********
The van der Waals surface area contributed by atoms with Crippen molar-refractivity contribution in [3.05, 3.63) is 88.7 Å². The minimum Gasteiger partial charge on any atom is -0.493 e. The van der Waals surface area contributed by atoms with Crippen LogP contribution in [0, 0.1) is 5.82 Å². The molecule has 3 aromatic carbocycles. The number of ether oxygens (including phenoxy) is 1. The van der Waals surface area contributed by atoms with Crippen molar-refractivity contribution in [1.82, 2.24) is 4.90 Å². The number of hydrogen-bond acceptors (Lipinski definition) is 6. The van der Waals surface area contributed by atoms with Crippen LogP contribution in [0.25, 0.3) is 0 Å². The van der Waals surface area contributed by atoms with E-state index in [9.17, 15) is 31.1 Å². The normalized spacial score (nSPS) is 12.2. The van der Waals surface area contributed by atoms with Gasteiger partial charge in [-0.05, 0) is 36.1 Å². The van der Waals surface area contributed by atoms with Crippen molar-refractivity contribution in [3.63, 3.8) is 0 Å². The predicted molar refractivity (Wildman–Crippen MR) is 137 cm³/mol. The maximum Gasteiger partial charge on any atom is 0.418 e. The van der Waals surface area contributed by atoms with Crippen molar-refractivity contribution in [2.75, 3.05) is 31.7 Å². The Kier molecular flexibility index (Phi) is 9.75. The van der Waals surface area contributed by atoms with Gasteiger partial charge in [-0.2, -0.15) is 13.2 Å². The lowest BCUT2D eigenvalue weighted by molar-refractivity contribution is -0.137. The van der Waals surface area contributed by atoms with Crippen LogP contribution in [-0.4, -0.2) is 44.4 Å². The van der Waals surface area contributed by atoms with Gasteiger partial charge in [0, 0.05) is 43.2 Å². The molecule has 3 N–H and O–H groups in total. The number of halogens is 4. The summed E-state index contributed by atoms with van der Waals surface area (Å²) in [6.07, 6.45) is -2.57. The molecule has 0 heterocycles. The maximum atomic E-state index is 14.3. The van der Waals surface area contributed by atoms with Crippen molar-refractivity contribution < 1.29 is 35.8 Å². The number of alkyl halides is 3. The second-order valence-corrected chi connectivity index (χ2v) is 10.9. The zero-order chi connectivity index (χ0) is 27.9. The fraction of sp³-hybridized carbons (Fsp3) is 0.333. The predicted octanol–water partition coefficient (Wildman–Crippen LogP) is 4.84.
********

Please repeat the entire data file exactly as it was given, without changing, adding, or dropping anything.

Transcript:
The van der Waals surface area contributed by atoms with Crippen molar-refractivity contribution in [3.05, 3.63) is 88.7 Å². The minimum Gasteiger partial charge on any atom is -0.493 e. The van der Waals surface area contributed by atoms with Crippen LogP contribution in [0, 0.1) is 5.82 Å². The molecule has 3 aromatic carbocycles. The number of ether oxygens (including phenoxy) is 1. The van der Waals surface area contributed by atoms with Crippen molar-refractivity contribution in [1.82, 2.24) is 4.90 Å². The number of hydrogen-bond acceptors (Lipinski definition) is 6. The van der Waals surface area contributed by atoms with Crippen LogP contribution in [0.25, 0.3) is 0 Å². The van der Waals surface area contributed by atoms with E-state index in [9.17, 15) is 31.1 Å². The normalized spacial score (nSPS) is 12.2. The van der Waals surface area contributed by atoms with Gasteiger partial charge in [-0.05, 0) is 36.1 Å². The van der Waals surface area contributed by atoms with Crippen molar-refractivity contribution in [3.63, 3.8) is 0 Å². The predicted molar refractivity (Wildman–Crippen MR) is 137 cm³/mol. The maximum Gasteiger partial charge on any atom is 0.418 e. The van der Waals surface area contributed by atoms with Crippen molar-refractivity contribution in [2.75, 3.05) is 31.7 Å². The Kier molecular flexibility index (Phi) is 9.75. The van der Waals surface area contributed by atoms with Gasteiger partial charge in [-0.2, -0.15) is 13.2 Å². The lowest BCUT2D eigenvalue weighted by molar-refractivity contribution is -0.137. The van der Waals surface area contributed by atoms with Crippen LogP contribution in [-0.4, -0.2) is 44.4 Å². The van der Waals surface area contributed by atoms with Gasteiger partial charge in [0, 0.05) is 43.2 Å². The molecule has 3 N–H and O–H groups in total. The number of halogens is 4. The summed E-state index contributed by atoms with van der Waals surface area (Å²) in [6.07, 6.45) is -2.57. The molecule has 0 heterocycles. The maximum atomic E-state index is 14.3. The van der Waals surface area contributed by atoms with Crippen molar-refractivity contribution < 1.29 is 35.8 Å². The number of alkyl halides is 3. The second-order valence-corrected chi connectivity index (χ2v) is 10.9. The zero-order chi connectivity index (χ0) is 27.9. The fraction of sp³-hybridized carbons (Fsp3) is 0.333. The predicted octanol–water partition coefficient (Wildman–Crippen LogP) is 4.84.